A couple weekends ago I led my first workshop with Chicago Photography Classes (CPC) – The White City, Part I. While I’ve taught before, this was a first with CPC and the first time teaching this particular workshop. Being a part of this organization is particularly great because early on in my photography I took some classes at CPC to learn the developing and printing process involved in film photography (so dating myself here!). It’s kind of like coming full circle to now be teaching there more than a decade later. Plus, it’s such a great, supportive environment for both the students and instructors.
A little background on this particular class. The focus of the presentation was to discuss photo projects and the inspiration behind them. This was emphasized by getting into the details of my The White City series which was inspired by Erik Larson’s book The Devil In The White City. If you haven’t read this yet, do it now! Even Leonardo DiCaprio and Martin Scorsese are working on the film adaptation, so you know it’s gotta be good.
So, brief overview…the book is about the architect and plans behind the 1893 World’s Fair – lots of architecture details, city planning, city beautification plus the grim story of serial killer H.H. Holmes thrown in. All true, all interesting and written in novel-like fashion by Larson. Again, a must read.
A few years ago, in a very round-about way, this little photo series was born paying tribute to both Daniel Burnham, the fair’s mastermind, the grimmness of the city and Holmes’ actions and Larson’s poetic writing.
After an online presentation going into all these details and other project and inspiration ideas, we spent a full day photographing some iconic sites around downtown Chicago. Below are a few images I think work within the theme of this project.
The first is the new Ferris Wheel at Navy Pier…if you’ve read the book you’ll understand the importance of the Ferris Wheel. If not, READ THE BOOK 😉
The nearby Lake Point Tower was an add-on stop, the tree, the curves, the imposing perspective work well within the series concept.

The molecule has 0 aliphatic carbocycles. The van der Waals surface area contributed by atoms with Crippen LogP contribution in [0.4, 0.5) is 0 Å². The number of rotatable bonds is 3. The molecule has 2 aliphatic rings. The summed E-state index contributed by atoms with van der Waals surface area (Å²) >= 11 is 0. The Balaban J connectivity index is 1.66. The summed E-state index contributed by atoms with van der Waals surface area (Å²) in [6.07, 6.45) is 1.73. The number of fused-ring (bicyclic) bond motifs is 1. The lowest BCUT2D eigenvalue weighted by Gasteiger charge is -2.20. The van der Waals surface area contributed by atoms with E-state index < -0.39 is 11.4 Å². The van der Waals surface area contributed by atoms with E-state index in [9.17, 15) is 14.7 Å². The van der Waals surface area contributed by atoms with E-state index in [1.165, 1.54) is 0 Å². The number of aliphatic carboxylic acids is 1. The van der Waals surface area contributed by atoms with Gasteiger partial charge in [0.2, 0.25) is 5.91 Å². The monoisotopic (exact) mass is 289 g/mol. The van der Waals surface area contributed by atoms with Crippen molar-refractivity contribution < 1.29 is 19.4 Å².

Below is probably my favorite shot from the day. The foreground sculpture (Spirit Totems) created by Herb Alpert have an imposing ominous feel to them, in my opinion. The portion framing the background architecture of the Field Museum offers this nice juxtaposition. Playing off the city beautification Burnham was aiming for with the Worlds Fair and the grittiness of the city at the time, as well as the sinister acts of Holmes.
Our next stop was the Art Institute. I loved how the tangled branches with the early bloom of spring allowed the building to peek through. Again, offering the same beautification/grittiness juxtaposition.
A quick turnaround from the previous shot seeing the sunburst through the trees and the city behind…
One of the most beautiful hotel lobbies I’ve ever see, the Palmer House Hilton. The Palmer’s played a key role the World’s Fair, particularly Bertha Palmer who was heavily involved with the Women’s Pavilion.
Also in the Palmer House, because who doesn’t love a good spiral staircase.
The final stop of the day was Union Station, always a great space to photograph.
The day following our shooting we met at CPC for a few hours to go over post-processing and printing. Everyone came away with edited images and prints of their own. Here’s a peek at one of the student images.
If this sounds like fun, join me for The White City, Fairgrounds of the Exposition! The theme is the same but we’ll be visiting new locations around the Museum of Science & Industry, University of Chicago, Jackson Park and Washington Park. For all the details and to register head over here. Feel free to message me with any questions and I’d love to see you there!